Meditation and the Japa Mala.
They say that it’s one of the best things you can do. Better than flossing.
But it’s not easy to sit silently and empty the mind. It’s not easy to build a daily practice of stillness.
Lately I’ve been starting each morning doing Japa Mala Mantra Meditation…. Hmmm? What’s that? You’ve never?
Oh, I like it. It’s one of those strange tangent things you get into after you’ve been doing a physical yoga practice for years.
America get ready.
So, Japa meditation, let’s see… you’ve heard of Rosary Beads? It’s like that, but Hindu… I guess all the
major religions have some sort of prayer beads.
In yogic teachings… us humans have the ‘monkey mind’ to deal with. One of the goals
of a yogi is to step past those animal instincts, those lower mundane functions, and to push higher on the spiritual path…
Mala beads make it easier to get into a daily meditation practice.
Keeping your hands busy, and giving that monkey mind a focus in the physical world— allows for another part of your brain to
clear. The meditation technique uses the japa mala as a tool to set the linear and practical part of the brain off in the corner with a
coloring book, so that a deeper part of your consciousness can have some quiet time. Allowing the awake brain to have a peaceful
moment, stepping away from the constant chatter and stress, and tick tick ticking.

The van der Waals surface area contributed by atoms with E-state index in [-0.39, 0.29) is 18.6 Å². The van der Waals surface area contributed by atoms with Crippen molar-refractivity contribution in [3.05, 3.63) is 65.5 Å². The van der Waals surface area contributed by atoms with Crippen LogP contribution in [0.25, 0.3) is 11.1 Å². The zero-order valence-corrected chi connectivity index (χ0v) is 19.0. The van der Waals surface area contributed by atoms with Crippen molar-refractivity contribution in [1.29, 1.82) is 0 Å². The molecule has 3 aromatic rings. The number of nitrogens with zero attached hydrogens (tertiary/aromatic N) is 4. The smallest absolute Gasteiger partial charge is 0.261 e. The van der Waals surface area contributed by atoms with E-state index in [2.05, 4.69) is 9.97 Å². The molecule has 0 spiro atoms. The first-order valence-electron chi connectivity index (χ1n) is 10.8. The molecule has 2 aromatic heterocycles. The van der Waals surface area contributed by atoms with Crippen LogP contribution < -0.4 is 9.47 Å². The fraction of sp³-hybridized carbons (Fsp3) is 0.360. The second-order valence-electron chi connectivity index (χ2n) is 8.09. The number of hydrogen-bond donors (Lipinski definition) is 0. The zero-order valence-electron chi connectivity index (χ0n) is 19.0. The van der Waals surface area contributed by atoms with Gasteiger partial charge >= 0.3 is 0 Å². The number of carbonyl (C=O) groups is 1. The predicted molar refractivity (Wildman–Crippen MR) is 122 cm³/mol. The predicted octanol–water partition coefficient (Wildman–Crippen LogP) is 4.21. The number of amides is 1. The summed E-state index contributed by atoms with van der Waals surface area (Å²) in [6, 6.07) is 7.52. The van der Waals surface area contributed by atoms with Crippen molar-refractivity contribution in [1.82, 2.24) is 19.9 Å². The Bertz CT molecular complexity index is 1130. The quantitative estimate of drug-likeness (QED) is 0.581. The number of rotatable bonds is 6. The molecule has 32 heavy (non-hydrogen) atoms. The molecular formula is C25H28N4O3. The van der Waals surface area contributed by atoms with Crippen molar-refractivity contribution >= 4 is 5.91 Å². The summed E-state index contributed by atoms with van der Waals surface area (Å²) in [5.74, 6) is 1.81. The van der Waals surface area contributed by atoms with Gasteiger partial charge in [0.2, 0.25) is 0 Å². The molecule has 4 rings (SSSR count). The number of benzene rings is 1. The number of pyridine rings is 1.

Most of us in Fast Paced America have non-stop weeks with too many things on the checklist and not enough hours in the day.
Getting into this type of meditation routine, that might utilize ten to thirty minutes of the day, helps to anchor your deeper self to
the truth that most of your list is a bunch of headache. Having a meditation practice is reserving a bit of each day to quiet and
peace. And it can do wonders for your clarity and sanity.
We’ve been doing a Ganesh mantra. It’s definitely leaning towards Hindu religion. The sanskrit mantra is repeated a hundred and
eight times. Invoking the qualities of Ganesh. Namely the ability to bust through obstacles.
‘Om Gam Ganapataye Namah’ Ganapataye is a name for Ganesh, ‘the remover of obstacles’
Gam is his ‘seed sound’
Namah, here pronounced ‘Nama-ha’ is a bowing to, and a dissolving into.
and Om is… well they say it’s the echo of the universe.
I like the idea of time being round, and cycles happening again and again. One of the cool philosophies of repeating mantra is being
able to tap into thousands of years of humans meditating on these sounds and vibrations.
It’s funny that when it gets labeled ‘new age thinking’ it’s often times the thoughts of the earliest scholarly work and language.
People who are real into these thought processes will tell you that Sanskrit comes from an older place. Like older than life on earth.